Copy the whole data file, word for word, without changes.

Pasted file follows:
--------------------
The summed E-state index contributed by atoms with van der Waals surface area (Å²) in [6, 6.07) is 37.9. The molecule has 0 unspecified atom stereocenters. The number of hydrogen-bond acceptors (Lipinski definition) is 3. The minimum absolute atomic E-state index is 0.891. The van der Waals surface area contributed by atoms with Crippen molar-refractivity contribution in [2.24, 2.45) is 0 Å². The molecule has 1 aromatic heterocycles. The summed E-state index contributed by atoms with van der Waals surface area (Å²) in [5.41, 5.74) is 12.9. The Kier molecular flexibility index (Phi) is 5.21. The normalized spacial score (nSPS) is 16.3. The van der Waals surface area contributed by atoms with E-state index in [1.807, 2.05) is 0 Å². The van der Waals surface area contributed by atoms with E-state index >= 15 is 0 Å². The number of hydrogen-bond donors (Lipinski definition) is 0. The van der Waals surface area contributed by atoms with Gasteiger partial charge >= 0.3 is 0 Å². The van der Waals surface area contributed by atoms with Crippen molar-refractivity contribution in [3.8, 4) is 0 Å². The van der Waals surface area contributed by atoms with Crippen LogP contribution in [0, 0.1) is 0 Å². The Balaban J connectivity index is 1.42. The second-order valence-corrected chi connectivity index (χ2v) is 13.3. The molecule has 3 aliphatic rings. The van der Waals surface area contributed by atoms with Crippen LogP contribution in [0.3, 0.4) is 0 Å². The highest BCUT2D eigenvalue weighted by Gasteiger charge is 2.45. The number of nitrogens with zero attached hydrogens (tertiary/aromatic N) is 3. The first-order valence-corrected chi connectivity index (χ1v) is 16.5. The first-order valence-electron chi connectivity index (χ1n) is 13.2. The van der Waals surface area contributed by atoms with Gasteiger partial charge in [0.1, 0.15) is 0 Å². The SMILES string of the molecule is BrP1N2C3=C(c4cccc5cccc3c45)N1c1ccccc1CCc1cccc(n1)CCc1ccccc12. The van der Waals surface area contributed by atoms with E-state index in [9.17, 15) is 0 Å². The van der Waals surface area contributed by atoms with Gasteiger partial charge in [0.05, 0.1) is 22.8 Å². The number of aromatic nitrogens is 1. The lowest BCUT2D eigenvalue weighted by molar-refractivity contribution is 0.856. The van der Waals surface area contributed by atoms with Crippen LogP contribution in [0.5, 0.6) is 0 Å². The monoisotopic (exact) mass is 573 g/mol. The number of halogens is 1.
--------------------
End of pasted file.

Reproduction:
The summed E-state index contributed by atoms with van der Waals surface area (Å²) in [6, 6.07) is 37.9. The molecule has 0 unspecified atom stereocenters. The number of hydrogen-bond acceptors (Lipinski definition) is 3. The minimum absolute atomic E-state index is 0.891. The van der Waals surface area contributed by atoms with Crippen molar-refractivity contribution in [2.24, 2.45) is 0 Å². The molecule has 1 aromatic heterocycles. The summed E-state index contributed by atoms with van der Waals surface area (Å²) in [5.41, 5.74) is 12.9. The Kier molecular flexibility index (Phi) is 5.21. The normalized spacial score (nSPS) is 16.3. The van der Waals surface area contributed by atoms with E-state index in [1.807, 2.05) is 0 Å². The van der Waals surface area contributed by atoms with E-state index >= 15 is 0 Å². The number of hydrogen-bond donors (Lipinski definition) is 0. The van der Waals surface area contributed by atoms with Gasteiger partial charge >= 0.3 is 0 Å². The van der Waals surface area contributed by atoms with Crippen molar-refractivity contribution in [3.8, 4) is 0 Å². The van der Waals surface area contributed by atoms with Crippen LogP contribution in [0, 0.1) is 0 Å². The Balaban J connectivity index is 1.42. The second-order valence-corrected chi connectivity index (χ2v) is 13.3. The molecule has 3 aliphatic rings. The van der Waals surface area contributed by atoms with Crippen LogP contribution in [0.3, 0.4) is 0 Å². The highest BCUT2D eigenvalue weighted by Gasteiger charge is 2.45. The number of nitrogens with zero attached hydrogens (tertiary/aromatic N) is 3. The first-order valence-corrected chi connectivity index (χ1v) is 16.5. The first-order valence-electron chi connectivity index (χ1n) is 13.2. The van der Waals surface area contributed by atoms with Gasteiger partial charge in [0.1, 0.15) is 0 Å². The SMILES string of the molecule is BrP1N2C3=C(c4cccc5cccc3c45)N1c1ccccc1CCc1cccc(n1)CCc1ccccc12. The van der Waals surface area contributed by atoms with E-state index in [9.17, 15) is 0 Å². The van der Waals surface area contributed by atoms with Gasteiger partial charge in [0.05, 0.1) is 22.8 Å². The number of aromatic nitrogens is 1. The lowest BCUT2D eigenvalue weighted by molar-refractivity contribution is 0.856. The van der Waals surface area contributed by atoms with Crippen LogP contribution in [0.5, 0.6) is 0 Å². The monoisotopic (exact) mass is 573 g/mol. The number of halogens is 1.